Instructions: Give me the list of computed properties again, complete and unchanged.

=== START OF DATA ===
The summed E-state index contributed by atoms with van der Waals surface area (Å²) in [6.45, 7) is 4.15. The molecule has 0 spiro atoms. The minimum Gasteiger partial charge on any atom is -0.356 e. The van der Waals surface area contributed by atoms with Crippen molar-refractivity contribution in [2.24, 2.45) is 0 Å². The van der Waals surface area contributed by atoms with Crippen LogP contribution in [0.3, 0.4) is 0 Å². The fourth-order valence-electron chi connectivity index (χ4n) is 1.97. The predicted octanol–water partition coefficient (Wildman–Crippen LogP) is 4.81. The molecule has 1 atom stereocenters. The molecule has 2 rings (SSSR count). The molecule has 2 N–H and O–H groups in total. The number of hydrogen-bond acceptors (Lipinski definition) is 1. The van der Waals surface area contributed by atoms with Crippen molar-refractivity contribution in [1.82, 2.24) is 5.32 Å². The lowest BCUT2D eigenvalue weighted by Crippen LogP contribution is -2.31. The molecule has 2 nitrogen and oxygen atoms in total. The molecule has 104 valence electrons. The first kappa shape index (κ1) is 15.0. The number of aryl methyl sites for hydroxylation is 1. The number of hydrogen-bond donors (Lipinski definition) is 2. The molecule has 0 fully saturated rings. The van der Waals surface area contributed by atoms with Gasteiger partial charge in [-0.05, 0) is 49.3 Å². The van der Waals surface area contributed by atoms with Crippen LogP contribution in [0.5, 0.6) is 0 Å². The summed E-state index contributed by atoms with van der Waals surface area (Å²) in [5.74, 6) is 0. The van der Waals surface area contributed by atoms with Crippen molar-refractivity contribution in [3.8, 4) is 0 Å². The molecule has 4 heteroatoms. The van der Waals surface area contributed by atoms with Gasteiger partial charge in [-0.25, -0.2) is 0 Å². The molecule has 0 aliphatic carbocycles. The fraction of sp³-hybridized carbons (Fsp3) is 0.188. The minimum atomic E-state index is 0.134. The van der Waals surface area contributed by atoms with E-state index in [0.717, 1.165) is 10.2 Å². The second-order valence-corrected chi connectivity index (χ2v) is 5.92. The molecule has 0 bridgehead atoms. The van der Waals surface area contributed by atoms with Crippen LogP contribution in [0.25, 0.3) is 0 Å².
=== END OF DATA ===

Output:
The summed E-state index contributed by atoms with van der Waals surface area (Å²) in [6.45, 7) is 4.15. The molecule has 0 spiro atoms. The minimum Gasteiger partial charge on any atom is -0.356 e. The van der Waals surface area contributed by atoms with Crippen molar-refractivity contribution in [2.24, 2.45) is 0 Å². The van der Waals surface area contributed by atoms with Crippen LogP contribution in [0.3, 0.4) is 0 Å². The fourth-order valence-electron chi connectivity index (χ4n) is 1.97. The predicted octanol–water partition coefficient (Wildman–Crippen LogP) is 4.81. The molecule has 1 atom stereocenters. The molecule has 2 rings (SSSR count). The molecule has 2 N–H and O–H groups in total. The number of hydrogen-bond acceptors (Lipinski definition) is 1. The van der Waals surface area contributed by atoms with Crippen molar-refractivity contribution in [1.82, 2.24) is 5.32 Å². The lowest BCUT2D eigenvalue weighted by Crippen LogP contribution is -2.31. The molecule has 2 nitrogen and oxygen atoms in total. The molecule has 104 valence electrons. The first kappa shape index (κ1) is 15.0. The number of aryl methyl sites for hydroxylation is 1. The number of hydrogen-bond donors (Lipinski definition) is 2. The molecule has 0 fully saturated rings. The van der Waals surface area contributed by atoms with Gasteiger partial charge in [-0.05, 0) is 49.3 Å². The van der Waals surface area contributed by atoms with Crippen LogP contribution in [0.5, 0.6) is 0 Å². The summed E-state index contributed by atoms with van der Waals surface area (Å²) in [5.74, 6) is 0. The van der Waals surface area contributed by atoms with Crippen molar-refractivity contribution in [3.8, 4) is 0 Å². The molecule has 4 heteroatoms. The van der Waals surface area contributed by atoms with Gasteiger partial charge in [-0.25, -0.2) is 0 Å². The molecule has 0 aliphatic carbocycles. The fraction of sp³-hybridized carbons (Fsp3) is 0.188. The minimum atomic E-state index is 0.134. The van der Waals surface area contributed by atoms with E-state index in [0.717, 1.165) is 10.2 Å². The second-order valence-corrected chi connectivity index (χ2v) is 5.92. The molecule has 0 bridgehead atoms. The van der Waals surface area contributed by atoms with Crippen LogP contribution in [0.25, 0.3) is 0 Å².